First statue to honour a woman is erected
The life story of Dorothy Windlow Pattison is a touching one, as is the way those whose lives she had improved remembered her.
The child of a churchman from Yorkshire, Dorothy Pattison who was born in 1832 had a troubled childhood and home life. She eventually fled and became first a schoolteacher, then in 1864 a Church of England nun, a member of the Sisterhood of the Good Samaritans. Sister Dora as she came to be known dedicated her life to looking after the poor and sick in the rudimentary hospitals available to them, spending many years in Walsall , then a major railway town. She tended to many railwaymen hurt in industrial accidents, and their gratitude was such that she was given a pony and trap paid for by the ordinary workers to help her in her rounds.
When smallpox hit Walsall in 1875 she continued to work with the sick, ignoring the obvious danger to her own life. It is said that she treated more than 12,000 patients in 1876, a workload that damaged her health. The following year she developed breast cancer, dying on Christmas Eve in 1878.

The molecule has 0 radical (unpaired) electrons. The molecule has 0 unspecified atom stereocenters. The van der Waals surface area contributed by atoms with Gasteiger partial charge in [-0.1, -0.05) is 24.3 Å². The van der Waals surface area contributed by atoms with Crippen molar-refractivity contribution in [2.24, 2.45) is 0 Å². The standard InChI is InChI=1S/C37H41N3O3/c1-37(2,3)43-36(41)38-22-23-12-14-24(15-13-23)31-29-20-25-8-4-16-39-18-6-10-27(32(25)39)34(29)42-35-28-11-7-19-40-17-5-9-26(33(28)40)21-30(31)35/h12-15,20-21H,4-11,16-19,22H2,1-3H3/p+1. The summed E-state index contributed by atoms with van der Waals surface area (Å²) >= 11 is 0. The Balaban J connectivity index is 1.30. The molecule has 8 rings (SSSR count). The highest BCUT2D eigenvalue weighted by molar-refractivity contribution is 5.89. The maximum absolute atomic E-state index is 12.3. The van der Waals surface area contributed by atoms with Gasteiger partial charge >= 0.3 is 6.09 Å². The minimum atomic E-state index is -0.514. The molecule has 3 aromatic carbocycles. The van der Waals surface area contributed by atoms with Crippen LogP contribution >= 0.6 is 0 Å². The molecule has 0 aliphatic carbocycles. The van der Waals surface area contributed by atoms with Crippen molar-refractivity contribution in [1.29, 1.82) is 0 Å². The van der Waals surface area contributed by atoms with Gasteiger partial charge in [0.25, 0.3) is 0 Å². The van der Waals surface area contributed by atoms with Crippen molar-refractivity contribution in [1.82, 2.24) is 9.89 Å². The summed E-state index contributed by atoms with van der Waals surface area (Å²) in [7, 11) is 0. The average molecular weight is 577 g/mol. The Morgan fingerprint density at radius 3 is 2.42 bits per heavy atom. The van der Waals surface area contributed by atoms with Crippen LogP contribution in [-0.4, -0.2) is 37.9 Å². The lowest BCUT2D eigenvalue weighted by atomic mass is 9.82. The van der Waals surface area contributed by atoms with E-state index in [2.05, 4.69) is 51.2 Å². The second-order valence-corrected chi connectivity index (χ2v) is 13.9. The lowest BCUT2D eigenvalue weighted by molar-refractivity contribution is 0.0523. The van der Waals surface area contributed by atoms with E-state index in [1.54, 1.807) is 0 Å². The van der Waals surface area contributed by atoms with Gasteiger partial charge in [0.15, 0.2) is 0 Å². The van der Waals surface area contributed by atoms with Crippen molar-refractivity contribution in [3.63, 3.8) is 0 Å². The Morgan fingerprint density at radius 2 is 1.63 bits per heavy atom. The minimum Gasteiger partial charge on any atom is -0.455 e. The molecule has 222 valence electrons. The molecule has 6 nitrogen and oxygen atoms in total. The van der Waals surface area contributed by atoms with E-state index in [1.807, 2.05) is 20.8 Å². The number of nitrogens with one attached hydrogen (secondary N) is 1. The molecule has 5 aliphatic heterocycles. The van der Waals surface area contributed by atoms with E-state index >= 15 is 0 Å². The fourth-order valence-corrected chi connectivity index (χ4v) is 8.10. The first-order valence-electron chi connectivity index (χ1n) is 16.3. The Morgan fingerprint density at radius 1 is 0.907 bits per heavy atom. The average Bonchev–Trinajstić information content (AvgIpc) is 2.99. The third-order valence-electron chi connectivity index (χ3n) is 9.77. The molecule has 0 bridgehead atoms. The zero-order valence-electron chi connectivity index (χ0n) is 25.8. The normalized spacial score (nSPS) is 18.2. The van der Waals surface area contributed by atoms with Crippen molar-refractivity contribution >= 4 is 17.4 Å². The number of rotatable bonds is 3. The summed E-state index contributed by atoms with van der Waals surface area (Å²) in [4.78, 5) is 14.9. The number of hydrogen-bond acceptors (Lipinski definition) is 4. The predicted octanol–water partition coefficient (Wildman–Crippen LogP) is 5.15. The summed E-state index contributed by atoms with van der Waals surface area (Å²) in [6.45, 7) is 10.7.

The people of Walsall turned out en masse for her funeral, and a more permanent memorial was agreed on by the borough, a marble statue that was unveiled on October 11 1886. This is said to be the first statue of a woman other than royalty to have been erected in Britain. Some years later, and very fittingly, a railway engine was named Sister Dora in her honour, another reminder of the work she had done with the railway workers. A bronze version of the original statue is to be seen to this day in Walsall.
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